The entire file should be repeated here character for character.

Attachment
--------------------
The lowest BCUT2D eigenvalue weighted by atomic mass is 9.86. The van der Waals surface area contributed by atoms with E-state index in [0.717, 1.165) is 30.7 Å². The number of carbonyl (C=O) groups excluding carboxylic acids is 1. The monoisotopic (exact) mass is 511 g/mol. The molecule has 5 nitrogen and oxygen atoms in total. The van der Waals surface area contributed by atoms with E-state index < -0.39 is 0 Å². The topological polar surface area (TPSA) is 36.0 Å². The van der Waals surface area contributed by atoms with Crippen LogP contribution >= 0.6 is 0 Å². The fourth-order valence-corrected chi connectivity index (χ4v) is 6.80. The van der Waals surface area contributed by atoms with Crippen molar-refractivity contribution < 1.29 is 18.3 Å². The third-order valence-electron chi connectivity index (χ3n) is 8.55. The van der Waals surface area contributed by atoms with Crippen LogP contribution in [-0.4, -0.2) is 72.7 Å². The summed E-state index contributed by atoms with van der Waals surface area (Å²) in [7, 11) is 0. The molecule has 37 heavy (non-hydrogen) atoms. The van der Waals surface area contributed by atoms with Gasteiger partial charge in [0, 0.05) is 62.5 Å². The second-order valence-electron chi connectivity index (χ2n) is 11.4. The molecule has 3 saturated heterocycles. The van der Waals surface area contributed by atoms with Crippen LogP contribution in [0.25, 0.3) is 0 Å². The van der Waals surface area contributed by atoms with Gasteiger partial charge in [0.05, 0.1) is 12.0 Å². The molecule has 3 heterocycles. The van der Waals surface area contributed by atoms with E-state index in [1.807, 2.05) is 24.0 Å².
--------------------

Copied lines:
The lowest BCUT2D eigenvalue weighted by atomic mass is 9.86. The van der Waals surface area contributed by atoms with E-state index in [0.717, 1.165) is 30.7 Å². The number of carbonyl (C=O) groups excluding carboxylic acids is 1. The monoisotopic (exact) mass is 511 g/mol. The molecule has 5 nitrogen and oxygen atoms in total. The van der Waals surface area contributed by atoms with E-state index < -0.39 is 0 Å². The topological polar surface area (TPSA) is 36.0 Å². The van der Waals surface area contributed by atoms with Crippen LogP contribution >= 0.6 is 0 Å². The fourth-order valence-corrected chi connectivity index (χ4v) is 6.80. The van der Waals surface area contributed by atoms with Crippen molar-refractivity contribution < 1.29 is 18.3 Å². The third-order valence-electron chi connectivity index (χ3n) is 8.55. The van der Waals surface area contributed by atoms with Crippen LogP contribution in [-0.4, -0.2) is 72.7 Å². The summed E-state index contributed by atoms with van der Waals surface area (Å²) in [7, 11) is 0. The molecule has 37 heavy (non-hydrogen) atoms. The van der Waals surface area contributed by atoms with Gasteiger partial charge in [0, 0.05) is 62.5 Å². The second-order valence-electron chi connectivity index (χ2n) is 11.4. The molecule has 3 saturated heterocycles. The van der Waals surface area contributed by atoms with Crippen LogP contribution in [0.25, 0.3) is 0 Å². The van der Waals surface area contributed by atoms with Gasteiger partial charge in [0.05, 0.1) is 12.0 Å². The molecule has 3 heterocycles. The van der Waals surface area contributed by atoms with E-state index in [1.807, 2.05) is 24.0 Å².